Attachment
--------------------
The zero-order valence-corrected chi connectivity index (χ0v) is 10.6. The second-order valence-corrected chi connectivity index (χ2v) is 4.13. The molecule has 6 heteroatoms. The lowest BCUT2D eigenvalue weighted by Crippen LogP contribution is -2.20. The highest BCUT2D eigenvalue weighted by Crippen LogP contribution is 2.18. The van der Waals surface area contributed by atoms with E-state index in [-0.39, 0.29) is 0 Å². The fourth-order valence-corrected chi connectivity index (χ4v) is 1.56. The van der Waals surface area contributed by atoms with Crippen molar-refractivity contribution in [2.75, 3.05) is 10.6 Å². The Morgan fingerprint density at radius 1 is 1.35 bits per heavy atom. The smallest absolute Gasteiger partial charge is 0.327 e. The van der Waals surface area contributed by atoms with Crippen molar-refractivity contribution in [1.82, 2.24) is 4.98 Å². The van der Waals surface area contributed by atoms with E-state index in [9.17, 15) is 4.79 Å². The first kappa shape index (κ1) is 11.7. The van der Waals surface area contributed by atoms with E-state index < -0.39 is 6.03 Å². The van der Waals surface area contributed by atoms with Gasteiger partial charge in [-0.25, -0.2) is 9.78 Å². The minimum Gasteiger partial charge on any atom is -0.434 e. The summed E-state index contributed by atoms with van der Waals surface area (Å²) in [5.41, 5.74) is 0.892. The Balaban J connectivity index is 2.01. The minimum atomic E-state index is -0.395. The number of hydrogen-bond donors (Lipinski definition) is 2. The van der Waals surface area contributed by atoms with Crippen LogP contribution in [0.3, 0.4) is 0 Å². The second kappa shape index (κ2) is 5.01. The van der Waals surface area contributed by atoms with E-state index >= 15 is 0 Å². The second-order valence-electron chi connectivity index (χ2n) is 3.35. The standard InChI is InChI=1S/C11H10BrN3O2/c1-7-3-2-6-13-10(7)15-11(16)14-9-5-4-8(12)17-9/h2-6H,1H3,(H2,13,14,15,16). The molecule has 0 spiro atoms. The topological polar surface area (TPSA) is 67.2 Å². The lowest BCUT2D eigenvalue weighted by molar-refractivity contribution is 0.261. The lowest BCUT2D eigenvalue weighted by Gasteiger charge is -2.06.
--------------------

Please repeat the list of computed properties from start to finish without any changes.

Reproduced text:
The zero-order valence-corrected chi connectivity index (χ0v) is 10.6. The second-order valence-corrected chi connectivity index (χ2v) is 4.13. The molecule has 6 heteroatoms. The lowest BCUT2D eigenvalue weighted by Crippen LogP contribution is -2.20. The highest BCUT2D eigenvalue weighted by Crippen LogP contribution is 2.18. The van der Waals surface area contributed by atoms with E-state index in [-0.39, 0.29) is 0 Å². The fourth-order valence-corrected chi connectivity index (χ4v) is 1.56. The van der Waals surface area contributed by atoms with Crippen molar-refractivity contribution in [2.75, 3.05) is 10.6 Å². The Morgan fingerprint density at radius 1 is 1.35 bits per heavy atom. The smallest absolute Gasteiger partial charge is 0.327 e. The van der Waals surface area contributed by atoms with Crippen molar-refractivity contribution in [1.82, 2.24) is 4.98 Å². The van der Waals surface area contributed by atoms with E-state index in [9.17, 15) is 4.79 Å². The first kappa shape index (κ1) is 11.7. The van der Waals surface area contributed by atoms with E-state index < -0.39 is 6.03 Å². The van der Waals surface area contributed by atoms with Gasteiger partial charge in [-0.25, -0.2) is 9.78 Å². The minimum Gasteiger partial charge on any atom is -0.434 e. The summed E-state index contributed by atoms with van der Waals surface area (Å²) in [5.41, 5.74) is 0.892. The Balaban J connectivity index is 2.01. The minimum atomic E-state index is -0.395. The number of hydrogen-bond donors (Lipinski definition) is 2. The van der Waals surface area contributed by atoms with Crippen LogP contribution in [0.3, 0.4) is 0 Å². The second kappa shape index (κ2) is 5.01. The van der Waals surface area contributed by atoms with E-state index >= 15 is 0 Å². The second-order valence-electron chi connectivity index (χ2n) is 3.35. The standard InChI is InChI=1S/C11H10BrN3O2/c1-7-3-2-6-13-10(7)15-11(16)14-9-5-4-8(12)17-9/h2-6H,1H3,(H2,13,14,15,16). The molecule has 0 spiro atoms. The topological polar surface area (TPSA) is 67.2 Å². The lowest BCUT2D eigenvalue weighted by molar-refractivity contribution is 0.261. The lowest BCUT2D eigenvalue weighted by Gasteiger charge is -2.06.